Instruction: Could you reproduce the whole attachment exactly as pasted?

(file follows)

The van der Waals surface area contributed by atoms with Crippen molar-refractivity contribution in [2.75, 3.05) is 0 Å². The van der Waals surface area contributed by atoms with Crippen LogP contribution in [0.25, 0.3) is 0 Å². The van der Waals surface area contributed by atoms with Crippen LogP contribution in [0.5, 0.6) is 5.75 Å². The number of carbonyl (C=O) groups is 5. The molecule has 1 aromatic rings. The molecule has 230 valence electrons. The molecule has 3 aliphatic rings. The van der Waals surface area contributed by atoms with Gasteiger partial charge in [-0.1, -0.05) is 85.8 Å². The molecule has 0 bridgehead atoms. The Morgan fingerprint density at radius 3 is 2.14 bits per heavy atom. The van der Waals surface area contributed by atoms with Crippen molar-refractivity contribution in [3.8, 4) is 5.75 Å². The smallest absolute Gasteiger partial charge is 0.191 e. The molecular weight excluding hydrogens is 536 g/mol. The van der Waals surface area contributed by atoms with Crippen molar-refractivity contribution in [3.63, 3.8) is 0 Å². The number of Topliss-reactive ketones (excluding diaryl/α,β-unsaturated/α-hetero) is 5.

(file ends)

The van der Waals surface area contributed by atoms with Crippen molar-refractivity contribution in [2.75, 3.05) is 0 Å². The van der Waals surface area contributed by atoms with Crippen LogP contribution in [0.25, 0.3) is 0 Å². The van der Waals surface area contributed by atoms with Crippen LogP contribution in [0.5, 0.6) is 5.75 Å². The number of carbonyl (C=O) groups is 5. The molecule has 1 aromatic rings. The molecule has 230 valence electrons. The molecule has 3 aliphatic rings. The van der Waals surface area contributed by atoms with Gasteiger partial charge in [-0.1, -0.05) is 85.8 Å². The molecule has 0 bridgehead atoms. The Morgan fingerprint density at radius 3 is 2.14 bits per heavy atom. The van der Waals surface area contributed by atoms with Crippen molar-refractivity contribution in [3.8, 4) is 5.75 Å². The smallest absolute Gasteiger partial charge is 0.191 e. The molecular weight excluding hydrogens is 536 g/mol. The van der Waals surface area contributed by atoms with Crippen molar-refractivity contribution in [3.63, 3.8) is 0 Å². The number of Topliss-reactive ketones (excluding diaryl/α,β-unsaturated/α-hetero) is 5.